For all USPS-verified addresses, the TomTom data pack, as loaded into DMS, is used to assign latitude, longitude, and other geospatial identifying information to the addresses (e.g., U.S. Census Block Group Federal Information Processing Standards [FIPS] Code). The TomTom data pack uses a cascade approach to apply geocoding depending on available data, which means the program attempts to find a match using the highest degree of accuracy first and moves to lower accuracy methods until a match is found. The geocoding methods in descending order of accuracy are:
- Highest: Delivery point (also known as “rooftop geocoding”) is essentially the precise latitude and longitude of the doorstop or mailbox.
- Middle: The 9-digt ZIP code that includes a 4-digit extension (AABB) representing the ZIP Code Sector and the ZIP Code Segment.
- ZIP Code Sector (AABB): geographic area of a ZIP code area such as city blocks or a large building.
- ZIP Code Segment (AABB): a very specific location such as a floor in a large building or a specific city block. The accuracy of an address at the “Plus 4” level falls within a radius of 10-20 households on the same side of the street.
- Lowest: TomTom provides coordinates at the ZIP code centroid level.
The EDW geocoding process attempts to retrieve all rooftop coordinates at the first pass, and then uses the 9-digit ZIP code coordinates when rooftop coordinates cannot be identified. The EDW, however, does not retain geocoding at the ZIP code centroid level.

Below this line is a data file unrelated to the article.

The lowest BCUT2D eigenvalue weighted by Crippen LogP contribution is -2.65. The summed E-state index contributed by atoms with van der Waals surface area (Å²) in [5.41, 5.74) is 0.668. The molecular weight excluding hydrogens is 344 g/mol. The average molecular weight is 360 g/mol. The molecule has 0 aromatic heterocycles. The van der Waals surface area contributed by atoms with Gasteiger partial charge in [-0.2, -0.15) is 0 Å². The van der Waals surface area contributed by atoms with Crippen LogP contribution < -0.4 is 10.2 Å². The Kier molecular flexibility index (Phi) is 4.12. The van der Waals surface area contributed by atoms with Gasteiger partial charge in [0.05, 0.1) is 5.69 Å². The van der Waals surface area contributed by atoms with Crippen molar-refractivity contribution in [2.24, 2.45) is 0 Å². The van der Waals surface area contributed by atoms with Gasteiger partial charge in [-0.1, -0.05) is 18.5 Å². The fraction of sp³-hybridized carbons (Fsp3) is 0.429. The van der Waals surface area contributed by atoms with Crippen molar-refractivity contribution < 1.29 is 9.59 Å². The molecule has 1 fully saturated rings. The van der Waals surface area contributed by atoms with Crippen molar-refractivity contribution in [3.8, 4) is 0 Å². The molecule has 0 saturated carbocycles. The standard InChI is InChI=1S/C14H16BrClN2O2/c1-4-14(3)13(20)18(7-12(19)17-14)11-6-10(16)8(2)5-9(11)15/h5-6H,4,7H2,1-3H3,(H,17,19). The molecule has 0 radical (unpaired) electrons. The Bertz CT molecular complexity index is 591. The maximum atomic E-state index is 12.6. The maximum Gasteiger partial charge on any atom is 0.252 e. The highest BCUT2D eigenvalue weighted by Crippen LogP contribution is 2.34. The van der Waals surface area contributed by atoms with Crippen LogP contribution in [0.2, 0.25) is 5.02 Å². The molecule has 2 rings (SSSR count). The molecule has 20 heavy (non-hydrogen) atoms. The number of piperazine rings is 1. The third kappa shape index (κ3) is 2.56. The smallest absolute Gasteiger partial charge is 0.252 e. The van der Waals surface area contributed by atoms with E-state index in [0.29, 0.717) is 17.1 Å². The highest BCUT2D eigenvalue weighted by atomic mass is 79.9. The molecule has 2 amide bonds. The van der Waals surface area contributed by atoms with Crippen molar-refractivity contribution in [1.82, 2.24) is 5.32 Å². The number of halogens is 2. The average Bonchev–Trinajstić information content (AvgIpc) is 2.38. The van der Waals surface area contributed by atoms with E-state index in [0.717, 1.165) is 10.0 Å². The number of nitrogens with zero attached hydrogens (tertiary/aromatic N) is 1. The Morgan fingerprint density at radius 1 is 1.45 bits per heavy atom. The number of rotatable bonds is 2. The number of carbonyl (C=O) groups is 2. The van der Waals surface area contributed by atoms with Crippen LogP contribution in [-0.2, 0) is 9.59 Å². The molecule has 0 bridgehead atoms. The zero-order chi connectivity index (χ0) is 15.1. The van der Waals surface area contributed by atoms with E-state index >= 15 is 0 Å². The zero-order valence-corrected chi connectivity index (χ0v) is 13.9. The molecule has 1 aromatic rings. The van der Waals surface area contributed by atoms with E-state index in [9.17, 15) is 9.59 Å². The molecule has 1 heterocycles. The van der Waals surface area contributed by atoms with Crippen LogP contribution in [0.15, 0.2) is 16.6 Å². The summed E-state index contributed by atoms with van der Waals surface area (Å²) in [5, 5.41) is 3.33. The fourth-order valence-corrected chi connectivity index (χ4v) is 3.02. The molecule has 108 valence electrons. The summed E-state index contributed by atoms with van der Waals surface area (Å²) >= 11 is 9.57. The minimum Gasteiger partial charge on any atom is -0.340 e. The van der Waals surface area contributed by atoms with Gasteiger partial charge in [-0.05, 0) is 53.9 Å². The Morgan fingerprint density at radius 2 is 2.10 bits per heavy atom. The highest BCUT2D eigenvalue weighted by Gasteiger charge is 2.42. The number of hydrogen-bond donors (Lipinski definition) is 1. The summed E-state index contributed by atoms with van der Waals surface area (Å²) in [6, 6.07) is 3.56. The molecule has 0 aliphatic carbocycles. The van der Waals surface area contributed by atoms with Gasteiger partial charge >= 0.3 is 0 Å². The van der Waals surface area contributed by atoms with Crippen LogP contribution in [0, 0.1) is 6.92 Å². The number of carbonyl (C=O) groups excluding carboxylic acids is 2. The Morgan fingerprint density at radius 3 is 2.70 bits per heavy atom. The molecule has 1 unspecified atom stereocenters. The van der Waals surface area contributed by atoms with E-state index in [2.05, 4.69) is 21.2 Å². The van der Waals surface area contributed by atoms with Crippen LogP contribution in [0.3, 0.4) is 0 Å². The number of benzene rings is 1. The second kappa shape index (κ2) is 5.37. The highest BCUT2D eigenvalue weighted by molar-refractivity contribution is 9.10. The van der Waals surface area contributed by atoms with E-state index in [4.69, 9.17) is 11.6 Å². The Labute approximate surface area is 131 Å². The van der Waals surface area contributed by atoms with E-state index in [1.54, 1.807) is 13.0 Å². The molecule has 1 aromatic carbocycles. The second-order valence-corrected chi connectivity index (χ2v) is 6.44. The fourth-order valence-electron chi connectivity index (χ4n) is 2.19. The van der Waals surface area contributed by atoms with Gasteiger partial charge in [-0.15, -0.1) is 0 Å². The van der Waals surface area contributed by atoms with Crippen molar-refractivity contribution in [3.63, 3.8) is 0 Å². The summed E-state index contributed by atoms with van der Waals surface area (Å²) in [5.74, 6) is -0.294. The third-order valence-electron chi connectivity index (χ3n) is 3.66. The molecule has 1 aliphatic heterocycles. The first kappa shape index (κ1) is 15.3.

Table 1 lists the data elements that resulted from the automation process.
|Field Name||Field Type (Length)||Definition|
|ADDRESS_KEY||NUMBER||Table primary key|
|FULL_STREET_ADDRESS||VARCHAR2(128)||Full string address information (delimited with $); Business key for table|
|Elements from the clinical data record match to the USPS database for verification and standardization:|
|STREET_ADDRESS||VARCHAR2(128)||Parsed from FULL_STREET_ADDRESS to include all text to the left of the $ delimiter|
|CITY_STATE_ZIP||VARCHAR2(128)||Parsed from FULL_STREET_ADDRESS to include all text to the right of the $ delimiter|
|Elements that are returned from the USPS database as part of the verification and standardization process, and are prefixed with ‘STD_’:|
|VERIFIED_FLAG||VARCHAR2(1)||Y/N address verified by USPS knowledge base|
|STD_STREET_LINE1||VARCHAR2(128)||USPS Standardized street line 1 address (Value present only if address was verified and standardized by USPS).|
|STD_STREET_LINE2||VARCHAR2(128)||USPS Standardized street line 2 address (Value present only if address was verified and standardized by USPS).|
|STD_CITY||VARCHAR2(60)||USPS Standardized city (Value present only if address was verified and standardized by USPS).|
|STD_STATE||VARCHAR2(2)||USPS Standardized state (Value present only if address was verified and standardized by USPS).|
|STD_ZIP||VARCHAR2(5)||USPS Standardized 5-digit zip code (Value present only if address was verified and standardized by USPS).|
|STD_ZIP4||VARCHAR2(4)||USPS Standardized +4 zip code (Value present only if address was verified and standardized by USPS).|
|STD_POSTAL_CODE||VARCHAR2(48)||USPS Standardized postal code. This can contain the 5 digit zip code or the full 9-digit zip code (Value present only if address was verified and standardized by USPS).|
|STD_COUNTRY_CODE||VARCHAR2(3)||USPS Standardized 3-character country code (Value present only if address was verified and standardized by USPS).|